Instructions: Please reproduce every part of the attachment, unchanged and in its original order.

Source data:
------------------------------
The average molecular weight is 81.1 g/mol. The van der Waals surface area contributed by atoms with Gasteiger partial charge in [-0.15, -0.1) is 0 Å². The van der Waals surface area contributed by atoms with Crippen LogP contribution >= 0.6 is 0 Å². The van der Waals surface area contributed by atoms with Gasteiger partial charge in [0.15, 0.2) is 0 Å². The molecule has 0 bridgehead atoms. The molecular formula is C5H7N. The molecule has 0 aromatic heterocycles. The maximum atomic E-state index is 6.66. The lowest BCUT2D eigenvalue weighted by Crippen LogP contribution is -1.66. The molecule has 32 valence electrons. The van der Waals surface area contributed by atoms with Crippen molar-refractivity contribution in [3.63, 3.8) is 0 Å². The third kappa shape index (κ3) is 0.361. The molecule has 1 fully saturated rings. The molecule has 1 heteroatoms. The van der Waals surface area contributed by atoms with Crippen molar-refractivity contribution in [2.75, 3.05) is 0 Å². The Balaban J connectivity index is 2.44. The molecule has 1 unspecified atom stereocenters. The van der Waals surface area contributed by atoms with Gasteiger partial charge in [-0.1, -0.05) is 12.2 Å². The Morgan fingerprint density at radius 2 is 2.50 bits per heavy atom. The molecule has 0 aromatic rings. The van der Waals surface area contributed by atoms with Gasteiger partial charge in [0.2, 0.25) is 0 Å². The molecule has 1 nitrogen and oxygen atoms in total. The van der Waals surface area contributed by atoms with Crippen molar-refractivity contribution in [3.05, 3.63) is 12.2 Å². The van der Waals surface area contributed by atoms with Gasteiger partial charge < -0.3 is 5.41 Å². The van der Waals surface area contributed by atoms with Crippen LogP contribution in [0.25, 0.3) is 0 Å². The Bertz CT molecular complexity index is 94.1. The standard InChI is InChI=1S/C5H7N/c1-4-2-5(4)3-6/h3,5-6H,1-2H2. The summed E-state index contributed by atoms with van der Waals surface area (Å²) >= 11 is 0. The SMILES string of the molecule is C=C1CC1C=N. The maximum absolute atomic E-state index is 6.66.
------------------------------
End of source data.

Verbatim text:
The average molecular weight is 81.1 g/mol. The van der Waals surface area contributed by atoms with Gasteiger partial charge in [-0.15, -0.1) is 0 Å². The van der Waals surface area contributed by atoms with Crippen LogP contribution >= 0.6 is 0 Å². The van der Waals surface area contributed by atoms with Gasteiger partial charge in [0.15, 0.2) is 0 Å². The molecule has 0 bridgehead atoms. The molecular formula is C5H7N. The molecule has 0 aromatic heterocycles. The maximum atomic E-state index is 6.66. The lowest BCUT2D eigenvalue weighted by Crippen LogP contribution is -1.66. The molecule has 32 valence electrons. The van der Waals surface area contributed by atoms with Crippen molar-refractivity contribution in [3.63, 3.8) is 0 Å². The third kappa shape index (κ3) is 0.361. The molecule has 1 fully saturated rings. The molecule has 1 heteroatoms. The van der Waals surface area contributed by atoms with Crippen molar-refractivity contribution in [2.75, 3.05) is 0 Å². The Balaban J connectivity index is 2.44. The molecule has 1 unspecified atom stereocenters. The van der Waals surface area contributed by atoms with Gasteiger partial charge in [-0.1, -0.05) is 12.2 Å². The Morgan fingerprint density at radius 2 is 2.50 bits per heavy atom. The molecule has 0 aromatic rings. The van der Waals surface area contributed by atoms with Gasteiger partial charge in [0.2, 0.25) is 0 Å². The molecule has 1 nitrogen and oxygen atoms in total. The van der Waals surface area contributed by atoms with Crippen molar-refractivity contribution in [3.05, 3.63) is 12.2 Å². The van der Waals surface area contributed by atoms with Gasteiger partial charge < -0.3 is 5.41 Å². The van der Waals surface area contributed by atoms with Crippen LogP contribution in [0.25, 0.3) is 0 Å². The Bertz CT molecular complexity index is 94.1. The standard InChI is InChI=1S/C5H7N/c1-4-2-5(4)3-6/h3,5-6H,1-2H2. The summed E-state index contributed by atoms with van der Waals surface area (Å²) >= 11 is 0. The SMILES string of the molecule is C=C1CC1C=N. The maximum absolute atomic E-state index is 6.66.